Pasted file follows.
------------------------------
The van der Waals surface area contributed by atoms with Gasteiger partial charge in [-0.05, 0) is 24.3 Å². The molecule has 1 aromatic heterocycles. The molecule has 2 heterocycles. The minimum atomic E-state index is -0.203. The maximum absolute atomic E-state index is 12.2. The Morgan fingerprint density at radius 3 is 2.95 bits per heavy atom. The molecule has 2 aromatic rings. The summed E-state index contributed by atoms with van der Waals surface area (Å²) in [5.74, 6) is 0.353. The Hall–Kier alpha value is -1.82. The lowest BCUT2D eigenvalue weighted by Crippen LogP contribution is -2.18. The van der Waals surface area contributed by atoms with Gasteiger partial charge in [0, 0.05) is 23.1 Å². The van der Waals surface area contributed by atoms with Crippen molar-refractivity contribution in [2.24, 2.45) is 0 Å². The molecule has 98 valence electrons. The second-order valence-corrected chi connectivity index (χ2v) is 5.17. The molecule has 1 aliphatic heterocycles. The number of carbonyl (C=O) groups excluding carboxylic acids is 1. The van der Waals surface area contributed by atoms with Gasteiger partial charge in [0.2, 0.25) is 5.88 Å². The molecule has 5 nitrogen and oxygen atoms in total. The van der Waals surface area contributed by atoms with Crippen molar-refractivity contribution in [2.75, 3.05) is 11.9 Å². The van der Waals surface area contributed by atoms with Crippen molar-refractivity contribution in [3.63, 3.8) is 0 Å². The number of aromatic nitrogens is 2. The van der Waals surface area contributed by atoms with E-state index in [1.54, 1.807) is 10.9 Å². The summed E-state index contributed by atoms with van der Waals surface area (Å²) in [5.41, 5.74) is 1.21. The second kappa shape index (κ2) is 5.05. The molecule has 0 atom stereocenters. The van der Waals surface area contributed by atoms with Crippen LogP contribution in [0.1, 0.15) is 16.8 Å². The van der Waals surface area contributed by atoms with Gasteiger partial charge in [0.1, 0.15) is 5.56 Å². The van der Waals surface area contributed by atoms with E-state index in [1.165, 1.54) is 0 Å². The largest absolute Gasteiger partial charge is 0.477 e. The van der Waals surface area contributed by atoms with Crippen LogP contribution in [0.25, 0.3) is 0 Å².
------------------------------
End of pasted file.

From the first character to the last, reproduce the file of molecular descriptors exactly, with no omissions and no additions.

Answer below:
The van der Waals surface area contributed by atoms with Gasteiger partial charge in [-0.05, 0) is 24.3 Å². The molecule has 1 aromatic heterocycles. The molecule has 2 heterocycles. The minimum atomic E-state index is -0.203. The maximum absolute atomic E-state index is 12.2. The Morgan fingerprint density at radius 3 is 2.95 bits per heavy atom. The molecule has 2 aromatic rings. The summed E-state index contributed by atoms with van der Waals surface area (Å²) in [5.74, 6) is 0.353. The Hall–Kier alpha value is -1.82. The lowest BCUT2D eigenvalue weighted by Crippen LogP contribution is -2.18. The van der Waals surface area contributed by atoms with Gasteiger partial charge in [0, 0.05) is 23.1 Å². The van der Waals surface area contributed by atoms with Crippen molar-refractivity contribution in [2.24, 2.45) is 0 Å². The molecule has 98 valence electrons. The second-order valence-corrected chi connectivity index (χ2v) is 5.17. The molecule has 1 aliphatic heterocycles. The number of carbonyl (C=O) groups excluding carboxylic acids is 1. The van der Waals surface area contributed by atoms with Gasteiger partial charge in [0.2, 0.25) is 5.88 Å². The molecule has 5 nitrogen and oxygen atoms in total. The van der Waals surface area contributed by atoms with Crippen molar-refractivity contribution in [2.75, 3.05) is 11.9 Å². The van der Waals surface area contributed by atoms with Crippen molar-refractivity contribution in [3.63, 3.8) is 0 Å². The number of aromatic nitrogens is 2. The van der Waals surface area contributed by atoms with E-state index in [1.54, 1.807) is 10.9 Å². The summed E-state index contributed by atoms with van der Waals surface area (Å²) in [5.41, 5.74) is 1.21. The second kappa shape index (κ2) is 5.05. The molecule has 0 atom stereocenters. The van der Waals surface area contributed by atoms with Crippen LogP contribution in [0.1, 0.15) is 16.8 Å². The van der Waals surface area contributed by atoms with Gasteiger partial charge in [0.1, 0.15) is 5.56 Å². The van der Waals surface area contributed by atoms with E-state index in [1.165, 1.54) is 0 Å². The largest absolute Gasteiger partial charge is 0.477 e. The van der Waals surface area contributed by atoms with Crippen LogP contribution in [0.25, 0.3) is 0 Å².